Neuroscience, physics, biology and birds are recurring topics of my conversations with Dennis Taylor, the community conversations editor at The Salinas Californian, where I interned during fall quarter.
Every time I speak with Dennis about anything remotely scientific, a look of genuine excitement and interest comes over him. During one of our chats, he told me about the work he does with the National Audubon Society as a citizen scientist in Gilroy, California.
Here is a brief Q&A about his work. It has been edited for clarity:
What inspired you to volunteer at the Audubon Society?
I have always stayed abreast of developments in threatened species – what are the pressures reducing their numbers? And overwhelmingly the greatest pressure is habitat loss. I stumbled into the Audubon Society because I wrote a story about an older gent who I would walk with as he would check “bird houses” constructed by the Audubon Society that were hung in trees or perched atop poles in open grasslands. Norm was his name, and what we were doing was providing habitat that was lost to sprawling home construction. He had several miles of trails with over 100 houses he would need to check weekly. He died about a year after we began working together and Audubon came to me because no one knew the species and the trails like I did.
What kind of work have you done for them?
I begin in early spring by checking all the houses to get rid of roosting waste from the winter and make sure there are no wasp or yellow jacket nests built inside the houses. Then I walk and watch. Within a couple of weeks I begin to see mating flights, flirtatious mid-air dances. Within another week or two, I begin to see the birds carrying debris for their nests. (Different species use different materials for their nests; some use straw, others use twigs.)
When I don’t see the mother out flying, I carefully lift open a special door to the box and feel for eggs gently with one finger. I record the number of eggs in each of the 100 houses. After another week or two, there’s usually a furry head: the chicks. I compare the number of chicks hatched to the number of eggs and note the mortality rate. Then I walk and watch some more, and when I see little heads sticking out I know they are about to fledge, so I count the fledglings and compare that number with the number of chicks to see if there were additional deaths.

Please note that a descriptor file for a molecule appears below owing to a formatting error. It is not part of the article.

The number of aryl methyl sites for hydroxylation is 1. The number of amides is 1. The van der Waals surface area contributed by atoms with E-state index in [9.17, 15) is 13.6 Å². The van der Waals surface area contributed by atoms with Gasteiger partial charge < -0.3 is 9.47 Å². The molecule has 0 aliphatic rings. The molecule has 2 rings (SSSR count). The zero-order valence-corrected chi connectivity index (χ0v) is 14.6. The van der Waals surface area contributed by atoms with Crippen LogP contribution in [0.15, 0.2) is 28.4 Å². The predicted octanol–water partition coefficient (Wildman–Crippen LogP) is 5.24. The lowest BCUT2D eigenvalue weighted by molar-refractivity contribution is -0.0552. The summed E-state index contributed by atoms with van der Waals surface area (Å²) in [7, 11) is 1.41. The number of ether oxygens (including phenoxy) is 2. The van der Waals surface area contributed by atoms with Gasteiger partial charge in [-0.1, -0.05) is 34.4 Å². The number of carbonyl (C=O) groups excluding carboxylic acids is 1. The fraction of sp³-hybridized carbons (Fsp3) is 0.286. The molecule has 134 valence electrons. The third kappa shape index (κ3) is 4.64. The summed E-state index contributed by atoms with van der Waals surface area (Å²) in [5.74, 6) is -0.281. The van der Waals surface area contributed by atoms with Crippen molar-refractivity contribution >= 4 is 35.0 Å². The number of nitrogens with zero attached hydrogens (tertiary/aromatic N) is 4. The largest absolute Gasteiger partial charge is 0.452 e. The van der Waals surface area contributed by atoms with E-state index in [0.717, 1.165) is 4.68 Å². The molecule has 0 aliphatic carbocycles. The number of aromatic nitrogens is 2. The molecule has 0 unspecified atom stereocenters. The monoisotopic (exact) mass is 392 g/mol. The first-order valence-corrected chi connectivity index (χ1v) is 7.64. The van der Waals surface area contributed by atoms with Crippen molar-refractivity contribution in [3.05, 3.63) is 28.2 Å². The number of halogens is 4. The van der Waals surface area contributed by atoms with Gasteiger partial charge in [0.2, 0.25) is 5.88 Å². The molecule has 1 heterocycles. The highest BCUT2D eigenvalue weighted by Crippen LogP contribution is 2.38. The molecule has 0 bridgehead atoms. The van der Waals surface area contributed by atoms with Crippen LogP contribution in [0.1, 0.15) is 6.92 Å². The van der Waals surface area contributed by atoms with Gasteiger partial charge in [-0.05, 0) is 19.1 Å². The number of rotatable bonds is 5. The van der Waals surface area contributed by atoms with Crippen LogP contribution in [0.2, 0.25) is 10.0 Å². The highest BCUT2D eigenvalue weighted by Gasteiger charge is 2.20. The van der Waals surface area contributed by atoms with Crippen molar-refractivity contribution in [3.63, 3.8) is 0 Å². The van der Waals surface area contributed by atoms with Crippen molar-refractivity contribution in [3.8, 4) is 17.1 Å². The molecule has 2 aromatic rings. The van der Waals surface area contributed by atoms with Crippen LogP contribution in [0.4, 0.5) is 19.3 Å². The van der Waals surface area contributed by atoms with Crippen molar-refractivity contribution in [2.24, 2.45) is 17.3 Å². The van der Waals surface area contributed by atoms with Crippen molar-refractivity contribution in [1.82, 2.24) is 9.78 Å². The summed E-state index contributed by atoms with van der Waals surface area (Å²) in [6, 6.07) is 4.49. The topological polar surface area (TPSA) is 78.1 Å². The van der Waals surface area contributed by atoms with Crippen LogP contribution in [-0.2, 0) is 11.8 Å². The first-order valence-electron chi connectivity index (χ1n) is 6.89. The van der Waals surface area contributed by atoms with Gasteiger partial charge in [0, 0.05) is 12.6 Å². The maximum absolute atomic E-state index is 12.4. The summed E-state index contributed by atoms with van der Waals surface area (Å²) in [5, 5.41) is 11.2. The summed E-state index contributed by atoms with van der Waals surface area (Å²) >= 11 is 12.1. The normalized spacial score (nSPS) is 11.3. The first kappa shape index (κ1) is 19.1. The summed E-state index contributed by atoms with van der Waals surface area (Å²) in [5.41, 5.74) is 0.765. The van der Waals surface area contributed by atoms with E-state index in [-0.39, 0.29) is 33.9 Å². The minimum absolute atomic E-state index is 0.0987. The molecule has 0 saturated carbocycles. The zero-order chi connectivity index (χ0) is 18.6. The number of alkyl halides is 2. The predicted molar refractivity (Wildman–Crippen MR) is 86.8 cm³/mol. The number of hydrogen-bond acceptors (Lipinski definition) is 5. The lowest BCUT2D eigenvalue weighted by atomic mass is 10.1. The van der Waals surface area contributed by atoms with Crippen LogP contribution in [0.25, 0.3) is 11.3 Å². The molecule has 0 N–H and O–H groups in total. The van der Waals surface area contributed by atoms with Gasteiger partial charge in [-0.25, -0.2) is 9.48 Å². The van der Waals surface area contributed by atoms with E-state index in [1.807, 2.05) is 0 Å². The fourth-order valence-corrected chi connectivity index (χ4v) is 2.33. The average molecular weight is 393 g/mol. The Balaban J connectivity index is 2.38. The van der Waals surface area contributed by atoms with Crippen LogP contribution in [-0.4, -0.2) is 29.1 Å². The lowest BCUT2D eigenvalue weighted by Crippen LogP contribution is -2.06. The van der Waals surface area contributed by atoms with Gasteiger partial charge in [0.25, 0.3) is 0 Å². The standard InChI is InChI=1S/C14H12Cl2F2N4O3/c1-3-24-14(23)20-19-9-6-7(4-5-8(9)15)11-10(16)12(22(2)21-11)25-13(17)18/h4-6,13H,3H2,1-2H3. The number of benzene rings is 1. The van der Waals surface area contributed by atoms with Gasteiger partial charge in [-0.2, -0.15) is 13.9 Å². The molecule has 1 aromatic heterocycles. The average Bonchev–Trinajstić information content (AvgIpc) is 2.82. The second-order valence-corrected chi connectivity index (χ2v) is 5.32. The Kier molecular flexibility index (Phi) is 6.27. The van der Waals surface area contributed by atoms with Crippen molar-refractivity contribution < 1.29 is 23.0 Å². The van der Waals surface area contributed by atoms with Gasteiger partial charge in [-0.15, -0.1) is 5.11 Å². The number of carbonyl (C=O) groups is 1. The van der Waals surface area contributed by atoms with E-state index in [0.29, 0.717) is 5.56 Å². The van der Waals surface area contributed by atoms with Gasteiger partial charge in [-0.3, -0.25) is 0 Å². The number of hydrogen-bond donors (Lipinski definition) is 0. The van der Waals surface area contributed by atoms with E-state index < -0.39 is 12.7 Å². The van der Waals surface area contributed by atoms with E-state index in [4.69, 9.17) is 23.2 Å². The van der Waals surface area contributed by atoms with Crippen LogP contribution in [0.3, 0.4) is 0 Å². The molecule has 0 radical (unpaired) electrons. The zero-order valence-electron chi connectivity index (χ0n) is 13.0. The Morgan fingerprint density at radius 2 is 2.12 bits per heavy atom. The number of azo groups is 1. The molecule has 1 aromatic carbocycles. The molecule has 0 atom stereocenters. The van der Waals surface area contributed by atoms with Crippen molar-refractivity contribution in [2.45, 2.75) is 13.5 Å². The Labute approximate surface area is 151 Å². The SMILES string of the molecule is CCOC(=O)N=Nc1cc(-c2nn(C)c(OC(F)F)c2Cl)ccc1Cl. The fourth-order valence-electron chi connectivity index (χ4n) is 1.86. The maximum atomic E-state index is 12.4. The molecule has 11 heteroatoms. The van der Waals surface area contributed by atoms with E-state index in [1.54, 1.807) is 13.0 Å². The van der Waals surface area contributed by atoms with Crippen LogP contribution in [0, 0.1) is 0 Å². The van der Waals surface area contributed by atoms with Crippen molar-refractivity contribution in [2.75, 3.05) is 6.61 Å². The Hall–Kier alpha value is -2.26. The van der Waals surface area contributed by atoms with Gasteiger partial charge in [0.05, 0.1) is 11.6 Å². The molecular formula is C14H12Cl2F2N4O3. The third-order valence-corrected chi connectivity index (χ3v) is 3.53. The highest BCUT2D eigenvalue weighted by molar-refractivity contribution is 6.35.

I collect that data onto a spreadsheet and transfer it to a database at Cornell University, which tracks bird populations all over the country. So when you read a story about “Western Bluebirds in Decline,” that’s how they know. The program used to be called the Bluebird Recovery Project, but about three years ago it was changed to the Cavity Nesting Project, to more accurately reflect what we do.
We track all species of birds that must nest in hollows of trees. In my region this includes western bluebirds, tree swallows, chestnut-backed chickadees and white-breasted nuthatches. When you cut a tree to build a house in an oak forest, you eliminate habitat for these particular birds.
You mentioned you worked with kids. What do you teach them during the field trips?
My teaching is geared to the age of the children that come with me on a particular field trip. “Certain birds will only have babies in holes of trees,” for the youngest. Or, “The way certain species protect themselves is by entering a cavity in a tree that is only millimeters wider than they are, protecting them from larger predators like other birds, raccoons and even snakes,” for the older kids.